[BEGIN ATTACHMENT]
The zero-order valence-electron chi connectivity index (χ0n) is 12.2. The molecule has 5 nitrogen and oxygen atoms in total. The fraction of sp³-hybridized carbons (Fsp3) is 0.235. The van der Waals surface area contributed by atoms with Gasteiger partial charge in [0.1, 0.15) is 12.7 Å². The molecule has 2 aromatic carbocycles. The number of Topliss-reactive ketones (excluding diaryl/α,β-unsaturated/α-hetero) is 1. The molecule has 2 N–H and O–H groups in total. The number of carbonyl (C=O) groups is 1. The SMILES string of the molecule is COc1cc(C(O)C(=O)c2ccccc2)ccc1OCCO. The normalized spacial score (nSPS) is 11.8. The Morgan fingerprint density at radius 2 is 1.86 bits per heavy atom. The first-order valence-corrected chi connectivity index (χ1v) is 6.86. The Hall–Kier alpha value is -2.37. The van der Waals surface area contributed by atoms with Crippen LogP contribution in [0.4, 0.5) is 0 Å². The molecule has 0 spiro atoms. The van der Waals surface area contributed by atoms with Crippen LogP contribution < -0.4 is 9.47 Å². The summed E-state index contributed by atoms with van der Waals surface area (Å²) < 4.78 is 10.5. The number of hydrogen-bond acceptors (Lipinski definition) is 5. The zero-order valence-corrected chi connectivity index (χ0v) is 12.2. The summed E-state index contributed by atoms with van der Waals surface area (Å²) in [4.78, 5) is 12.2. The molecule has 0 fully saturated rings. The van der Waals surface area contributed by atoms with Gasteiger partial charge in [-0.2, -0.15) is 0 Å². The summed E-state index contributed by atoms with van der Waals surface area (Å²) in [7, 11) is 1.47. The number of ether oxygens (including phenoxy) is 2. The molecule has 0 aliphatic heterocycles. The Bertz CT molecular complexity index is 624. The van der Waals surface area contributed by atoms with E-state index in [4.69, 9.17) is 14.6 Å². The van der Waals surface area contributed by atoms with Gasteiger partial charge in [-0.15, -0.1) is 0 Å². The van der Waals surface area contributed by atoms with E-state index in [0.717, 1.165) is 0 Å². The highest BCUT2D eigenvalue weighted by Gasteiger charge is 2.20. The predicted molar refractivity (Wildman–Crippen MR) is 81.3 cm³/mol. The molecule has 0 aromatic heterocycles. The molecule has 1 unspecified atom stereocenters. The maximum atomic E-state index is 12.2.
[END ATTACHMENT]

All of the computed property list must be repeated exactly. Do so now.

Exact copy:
The zero-order valence-electron chi connectivity index (χ0n) is 12.2. The molecule has 5 nitrogen and oxygen atoms in total. The fraction of sp³-hybridized carbons (Fsp3) is 0.235. The van der Waals surface area contributed by atoms with Gasteiger partial charge in [0.1, 0.15) is 12.7 Å². The molecule has 2 aromatic carbocycles. The number of Topliss-reactive ketones (excluding diaryl/α,β-unsaturated/α-hetero) is 1. The molecule has 2 N–H and O–H groups in total. The number of carbonyl (C=O) groups is 1. The SMILES string of the molecule is COc1cc(C(O)C(=O)c2ccccc2)ccc1OCCO. The normalized spacial score (nSPS) is 11.8. The Morgan fingerprint density at radius 2 is 1.86 bits per heavy atom. The first-order valence-corrected chi connectivity index (χ1v) is 6.86. The Hall–Kier alpha value is -2.37. The van der Waals surface area contributed by atoms with Crippen LogP contribution in [0.4, 0.5) is 0 Å². The molecule has 0 spiro atoms. The van der Waals surface area contributed by atoms with Crippen LogP contribution < -0.4 is 9.47 Å². The summed E-state index contributed by atoms with van der Waals surface area (Å²) < 4.78 is 10.5. The number of hydrogen-bond acceptors (Lipinski definition) is 5. The zero-order valence-corrected chi connectivity index (χ0v) is 12.2. The summed E-state index contributed by atoms with van der Waals surface area (Å²) in [4.78, 5) is 12.2. The molecule has 0 fully saturated rings. The van der Waals surface area contributed by atoms with Gasteiger partial charge in [-0.2, -0.15) is 0 Å². The summed E-state index contributed by atoms with van der Waals surface area (Å²) in [7, 11) is 1.47. The number of ether oxygens (including phenoxy) is 2. The molecule has 0 aliphatic heterocycles. The Bertz CT molecular complexity index is 624. The van der Waals surface area contributed by atoms with E-state index in [4.69, 9.17) is 14.6 Å². The van der Waals surface area contributed by atoms with Gasteiger partial charge in [-0.15, -0.1) is 0 Å². The van der Waals surface area contributed by atoms with E-state index in [0.717, 1.165) is 0 Å². The highest BCUT2D eigenvalue weighted by Gasteiger charge is 2.20. The predicted molar refractivity (Wildman–Crippen MR) is 81.3 cm³/mol. The molecule has 0 aromatic heterocycles. The molecule has 1 unspecified atom stereocenters. The maximum atomic E-state index is 12.2.